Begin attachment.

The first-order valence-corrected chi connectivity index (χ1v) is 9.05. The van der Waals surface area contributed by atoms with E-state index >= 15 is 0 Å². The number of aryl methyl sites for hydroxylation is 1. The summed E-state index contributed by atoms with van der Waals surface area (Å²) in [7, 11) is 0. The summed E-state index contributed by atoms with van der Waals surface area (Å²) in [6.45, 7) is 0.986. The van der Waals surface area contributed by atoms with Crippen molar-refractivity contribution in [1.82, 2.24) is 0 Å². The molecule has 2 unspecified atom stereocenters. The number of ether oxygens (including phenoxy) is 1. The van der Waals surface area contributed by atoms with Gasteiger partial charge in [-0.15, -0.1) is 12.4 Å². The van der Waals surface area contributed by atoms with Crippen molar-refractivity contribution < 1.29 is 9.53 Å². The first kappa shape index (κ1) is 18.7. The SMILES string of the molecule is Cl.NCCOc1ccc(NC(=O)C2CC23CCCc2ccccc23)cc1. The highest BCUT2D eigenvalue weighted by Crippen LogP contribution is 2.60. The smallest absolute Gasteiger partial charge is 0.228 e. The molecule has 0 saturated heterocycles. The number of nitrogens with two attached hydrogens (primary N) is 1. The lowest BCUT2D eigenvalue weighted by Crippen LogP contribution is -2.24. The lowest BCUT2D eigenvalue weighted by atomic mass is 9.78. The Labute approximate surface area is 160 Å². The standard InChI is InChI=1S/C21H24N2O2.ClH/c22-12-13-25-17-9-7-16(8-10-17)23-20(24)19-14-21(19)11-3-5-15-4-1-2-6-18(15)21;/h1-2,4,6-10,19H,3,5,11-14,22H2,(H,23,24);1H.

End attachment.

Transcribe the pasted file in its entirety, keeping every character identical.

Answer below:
The first-order valence-corrected chi connectivity index (χ1v) is 9.05. The van der Waals surface area contributed by atoms with E-state index >= 15 is 0 Å². The number of aryl methyl sites for hydroxylation is 1. The summed E-state index contributed by atoms with van der Waals surface area (Å²) in [7, 11) is 0. The summed E-state index contributed by atoms with van der Waals surface area (Å²) in [6.45, 7) is 0.986. The van der Waals surface area contributed by atoms with Crippen molar-refractivity contribution in [1.82, 2.24) is 0 Å². The molecule has 2 unspecified atom stereocenters. The number of ether oxygens (including phenoxy) is 1. The van der Waals surface area contributed by atoms with Gasteiger partial charge in [-0.15, -0.1) is 12.4 Å². The van der Waals surface area contributed by atoms with Crippen molar-refractivity contribution < 1.29 is 9.53 Å². The first kappa shape index (κ1) is 18.7. The SMILES string of the molecule is Cl.NCCOc1ccc(NC(=O)C2CC23CCCc2ccccc23)cc1. The highest BCUT2D eigenvalue weighted by Crippen LogP contribution is 2.60. The smallest absolute Gasteiger partial charge is 0.228 e. The molecule has 0 saturated heterocycles. The number of nitrogens with two attached hydrogens (primary N) is 1. The lowest BCUT2D eigenvalue weighted by Crippen LogP contribution is -2.24. The lowest BCUT2D eigenvalue weighted by atomic mass is 9.78. The Labute approximate surface area is 160 Å². The standard InChI is InChI=1S/C21H24N2O2.ClH/c22-12-13-25-17-9-7-16(8-10-17)23-20(24)19-14-21(19)11-3-5-15-4-1-2-6-18(15)21;/h1-2,4,6-10,19H,3,5,11-14,22H2,(H,23,24);1H.